Common Good Thinking
What is the Common Good?
We all think we know what the Common Good means. The classic definition is “the Common Good is the set of conditions in which every individual in the community can flourish.”
But the Common Good is not a utopian ideal to be imposed by one enlightened group upon another. Rather, it is something we create - it’s how that set of conditions is created that is the crucial question – the conditions need to be built by us, working together across our differences. It requires unlikely partnerships. It is something we create in common across our different interests.
So we talk about the practice of the Common Good.
To build a Common Good requires people who may seriously disagree, and whose interests and circumstances are different, to listen to each other, tell each other the truth, encounter each other in relationship. It requires a balance of interests. It means forming positive relationships, and proactively collaborating with people who are different or with whom we disagree.
It can be explained simply as ‘it is in all our interests that all thrive.’
“Seek the welfare of the city where I have sent you, and pray to the
Lord on its behalf, for in its welfare you will find your welfare.” (Jeremiah 29:7)
The Common Good resonates across many cultures, from Aristotle, Shalom, Ubuntu to the Global Ethic and other religious and non religious cultural traditions. Together for the Common Good draws from across the Judeo-Christian traditions and in particular, from the principles within Catholic Social Thought.
To make this more widely accessible, we talk about Common Good Thinking.
Anyone can apply the principles at home, in our neighbourhoods, workplaces, relationships and associations, as citizens, neighbours, shareholders, consumers, business owners, leaders, colleagues, savers, employers, clergy, parishioners, campaigners, investors, students, professionals, legislators, policy makers - we are limited only by our imagination. It is a non partisan route towards social justice, and is also a recipe for a healthy civil society.
In this way, we can re-humanise systems that have lost their soul, strengthen community and local institutions, create a fairer economy and work for a balance of interests between groups who are estranged. It offers an approach that is inclusive and human, that transcends tribal lines and encourages everyone to take responsibility from the grassroots to the boardroom. We emphasise that the Common Good needs to be built by us, together across our differences. The Common Good involves putting human dignity at the heart of economic, civic and cultural life.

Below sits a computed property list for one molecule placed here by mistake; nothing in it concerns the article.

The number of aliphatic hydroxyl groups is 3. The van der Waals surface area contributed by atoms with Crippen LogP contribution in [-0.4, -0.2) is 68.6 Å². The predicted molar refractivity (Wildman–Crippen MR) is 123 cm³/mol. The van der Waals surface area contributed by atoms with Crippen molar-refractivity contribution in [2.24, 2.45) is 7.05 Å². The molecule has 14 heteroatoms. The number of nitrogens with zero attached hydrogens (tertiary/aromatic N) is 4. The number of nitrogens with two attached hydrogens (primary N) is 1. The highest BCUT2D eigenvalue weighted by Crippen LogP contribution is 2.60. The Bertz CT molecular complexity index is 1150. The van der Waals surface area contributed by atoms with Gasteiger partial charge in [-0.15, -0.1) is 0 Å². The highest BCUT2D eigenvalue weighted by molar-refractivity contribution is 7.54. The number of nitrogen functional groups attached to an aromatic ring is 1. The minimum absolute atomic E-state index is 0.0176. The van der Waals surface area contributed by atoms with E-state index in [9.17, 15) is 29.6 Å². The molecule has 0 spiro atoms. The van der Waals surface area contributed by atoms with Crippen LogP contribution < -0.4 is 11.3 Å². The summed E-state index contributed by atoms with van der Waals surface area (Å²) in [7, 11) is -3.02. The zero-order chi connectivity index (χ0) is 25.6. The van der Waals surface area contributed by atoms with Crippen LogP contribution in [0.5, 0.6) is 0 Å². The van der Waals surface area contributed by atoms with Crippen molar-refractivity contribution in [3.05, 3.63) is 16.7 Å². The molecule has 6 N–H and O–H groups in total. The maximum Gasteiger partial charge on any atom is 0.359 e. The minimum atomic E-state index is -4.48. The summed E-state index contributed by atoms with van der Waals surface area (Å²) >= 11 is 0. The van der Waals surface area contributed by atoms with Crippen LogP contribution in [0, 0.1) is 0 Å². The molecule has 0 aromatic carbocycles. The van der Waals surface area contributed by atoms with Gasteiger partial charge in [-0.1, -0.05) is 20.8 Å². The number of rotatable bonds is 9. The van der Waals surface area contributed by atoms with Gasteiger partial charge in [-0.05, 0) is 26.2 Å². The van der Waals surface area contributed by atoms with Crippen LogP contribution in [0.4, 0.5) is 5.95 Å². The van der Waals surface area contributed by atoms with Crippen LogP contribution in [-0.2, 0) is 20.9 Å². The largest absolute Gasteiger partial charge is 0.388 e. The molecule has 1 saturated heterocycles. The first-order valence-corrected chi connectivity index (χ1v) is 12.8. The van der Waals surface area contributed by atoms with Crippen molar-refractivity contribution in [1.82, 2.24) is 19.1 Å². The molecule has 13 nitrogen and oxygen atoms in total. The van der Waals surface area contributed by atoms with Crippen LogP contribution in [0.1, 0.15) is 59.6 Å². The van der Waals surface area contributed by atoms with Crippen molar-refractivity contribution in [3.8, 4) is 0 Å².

The principles of Common Good Thinking
Together for the Common Good sets the principles under five simple headings. For more depth please scroll down for some suggestions for further reading.
This is itself a principle to be applied along with the other principles below.
The Common Good is the set of conditions in which every individual in the community can flourish. But the creation of those conditions is something we do, and need to do together, so it can also be seen as the practice of the Common Good. This involves everyone participating fully and taking responsibility according to their vocation and ability. The Common Good is not a utopian ideal to be imposed by one ‘enlightened’ group upon another: it involves building relationships between those with different views and experiences, and balancing their different interests. Simply put, ‘it is in all our interests that all thrive.’
Specifically what the common good conditions will look will like depends upon each situation, location and the people involved. It will need to be 'in a constant state of renegotiation.' This 'good' is 'common' because it can only be created together in relationship, it cannot be achieved by individuals isolated from each other. Because the common good is something we do, we describe it as the practice of the common good.
To create the conditions, or to 'build a common good', our experience has shown us that the principles below also need to be put into practice, and kept in balance. To build a common good requires relationship, so it starts with conversation.
Common Good Thinking highlights these important aspects of the human person:
Human Dignity: Every person is worthy of respect simply by virtue of being a human being.
Human Equality: All human beings are of equal worth in the eyes of God
Dignity of Work: Work is more than a way to make a living – it is good for our humanity, because through work we participate in God’s creative plan.
Respect for Life: People matter more than things: each human life has value, from the youngest to the oldest, from the weakest to the strongest.
- Does the manner in which we treat people honour their dignity? (Human Dignity)
- Is our common life together, in all its aspects (political, legal, social, educational, cultural, environmental) ordered towards the common good? (Human Dignity and Equality)
- Do we accept that each person’s life has meaning, from conception to death? (Respect for life)
- Do we treat everyone equally? (Human Equality)
- Do we cherish difference and allow everyone to contribute? (Human Dignity)
The Common Good is achieved in the context of relationship: the 'good' is 'common' because it cannot be achieved by isolated individuals.
There are five principles underpinning our relationships:
Reconciliation: is about building relationships where there is mistrust, suspicion or estrangement. It is important because a fractured society drives division and prevents positive change. The process of reconciliation involves listening with respect to the views of others and recognising their humanity, even if we disagree strongly. This requires a change of heart and the results are expressed in a determination to behave in new ways.
Subsidiarity: Responsibility is taken at the most appropriate level. Decisions should always be taken closest to where they will have their effect. A central authority should peform only those tasks which cannot be performed at a more local level.